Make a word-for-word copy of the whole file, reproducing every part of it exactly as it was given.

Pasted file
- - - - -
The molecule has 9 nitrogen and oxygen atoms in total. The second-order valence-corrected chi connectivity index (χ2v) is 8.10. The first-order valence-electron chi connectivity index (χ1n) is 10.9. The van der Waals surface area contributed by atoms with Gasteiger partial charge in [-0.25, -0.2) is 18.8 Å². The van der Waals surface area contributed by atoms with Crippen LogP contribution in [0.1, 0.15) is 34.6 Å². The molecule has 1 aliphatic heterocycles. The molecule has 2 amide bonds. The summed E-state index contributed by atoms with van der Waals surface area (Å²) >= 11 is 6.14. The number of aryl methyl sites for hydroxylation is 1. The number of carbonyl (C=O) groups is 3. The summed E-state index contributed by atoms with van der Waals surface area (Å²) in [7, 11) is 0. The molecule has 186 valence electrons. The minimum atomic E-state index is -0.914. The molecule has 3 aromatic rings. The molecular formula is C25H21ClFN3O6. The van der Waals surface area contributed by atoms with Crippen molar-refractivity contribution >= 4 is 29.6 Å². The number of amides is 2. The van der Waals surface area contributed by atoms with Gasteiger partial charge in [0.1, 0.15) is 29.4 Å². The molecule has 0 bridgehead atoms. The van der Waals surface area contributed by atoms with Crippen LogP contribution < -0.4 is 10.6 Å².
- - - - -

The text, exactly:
The molecule has 9 nitrogen and oxygen atoms in total. The second-order valence-corrected chi connectivity index (χ2v) is 8.10. The first-order valence-electron chi connectivity index (χ1n) is 10.9. The van der Waals surface area contributed by atoms with Gasteiger partial charge in [-0.25, -0.2) is 18.8 Å². The van der Waals surface area contributed by atoms with Crippen LogP contribution in [0.1, 0.15) is 34.6 Å². The molecule has 1 aliphatic heterocycles. The molecule has 2 amide bonds. The summed E-state index contributed by atoms with van der Waals surface area (Å²) >= 11 is 6.14. The number of aryl methyl sites for hydroxylation is 1. The number of carbonyl (C=O) groups is 3. The summed E-state index contributed by atoms with van der Waals surface area (Å²) in [7, 11) is 0. The molecule has 186 valence electrons. The minimum atomic E-state index is -0.914. The molecule has 3 aromatic rings. The molecular formula is C25H21ClFN3O6. The van der Waals surface area contributed by atoms with Crippen molar-refractivity contribution >= 4 is 29.6 Å². The number of amides is 2. The van der Waals surface area contributed by atoms with Gasteiger partial charge in [0.1, 0.15) is 29.4 Å². The molecule has 0 bridgehead atoms. The van der Waals surface area contributed by atoms with Crippen LogP contribution < -0.4 is 10.6 Å².